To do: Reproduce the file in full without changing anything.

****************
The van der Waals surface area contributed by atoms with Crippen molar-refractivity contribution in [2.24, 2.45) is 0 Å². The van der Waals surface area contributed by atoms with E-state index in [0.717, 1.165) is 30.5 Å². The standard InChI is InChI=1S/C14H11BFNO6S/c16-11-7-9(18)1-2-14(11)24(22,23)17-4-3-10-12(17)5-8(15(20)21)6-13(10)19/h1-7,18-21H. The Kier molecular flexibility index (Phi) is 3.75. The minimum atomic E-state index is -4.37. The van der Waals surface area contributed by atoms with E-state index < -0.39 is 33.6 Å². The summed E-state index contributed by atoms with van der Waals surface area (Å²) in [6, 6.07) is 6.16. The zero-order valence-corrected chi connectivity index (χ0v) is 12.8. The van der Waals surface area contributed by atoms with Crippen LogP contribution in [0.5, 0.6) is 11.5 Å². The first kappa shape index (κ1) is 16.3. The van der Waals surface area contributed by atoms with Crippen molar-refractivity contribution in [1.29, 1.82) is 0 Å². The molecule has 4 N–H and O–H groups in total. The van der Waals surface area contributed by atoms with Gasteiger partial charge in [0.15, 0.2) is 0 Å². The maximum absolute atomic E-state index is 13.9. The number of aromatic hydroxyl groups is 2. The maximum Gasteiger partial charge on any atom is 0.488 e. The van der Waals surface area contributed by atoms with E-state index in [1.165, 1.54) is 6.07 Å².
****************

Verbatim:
The van der Waals surface area contributed by atoms with Crippen molar-refractivity contribution in [2.24, 2.45) is 0 Å². The van der Waals surface area contributed by atoms with E-state index in [0.717, 1.165) is 30.5 Å². The standard InChI is InChI=1S/C14H11BFNO6S/c16-11-7-9(18)1-2-14(11)24(22,23)17-4-3-10-12(17)5-8(15(20)21)6-13(10)19/h1-7,18-21H. The Kier molecular flexibility index (Phi) is 3.75. The minimum atomic E-state index is -4.37. The van der Waals surface area contributed by atoms with E-state index < -0.39 is 33.6 Å². The summed E-state index contributed by atoms with van der Waals surface area (Å²) in [6, 6.07) is 6.16. The zero-order valence-corrected chi connectivity index (χ0v) is 12.8. The van der Waals surface area contributed by atoms with Crippen LogP contribution in [0.5, 0.6) is 11.5 Å². The first kappa shape index (κ1) is 16.3. The van der Waals surface area contributed by atoms with Crippen molar-refractivity contribution in [1.29, 1.82) is 0 Å². The molecule has 4 N–H and O–H groups in total. The van der Waals surface area contributed by atoms with Gasteiger partial charge in [0.15, 0.2) is 0 Å². The maximum absolute atomic E-state index is 13.9. The number of aromatic hydroxyl groups is 2. The maximum Gasteiger partial charge on any atom is 0.488 e. The van der Waals surface area contributed by atoms with E-state index in [1.165, 1.54) is 6.07 Å².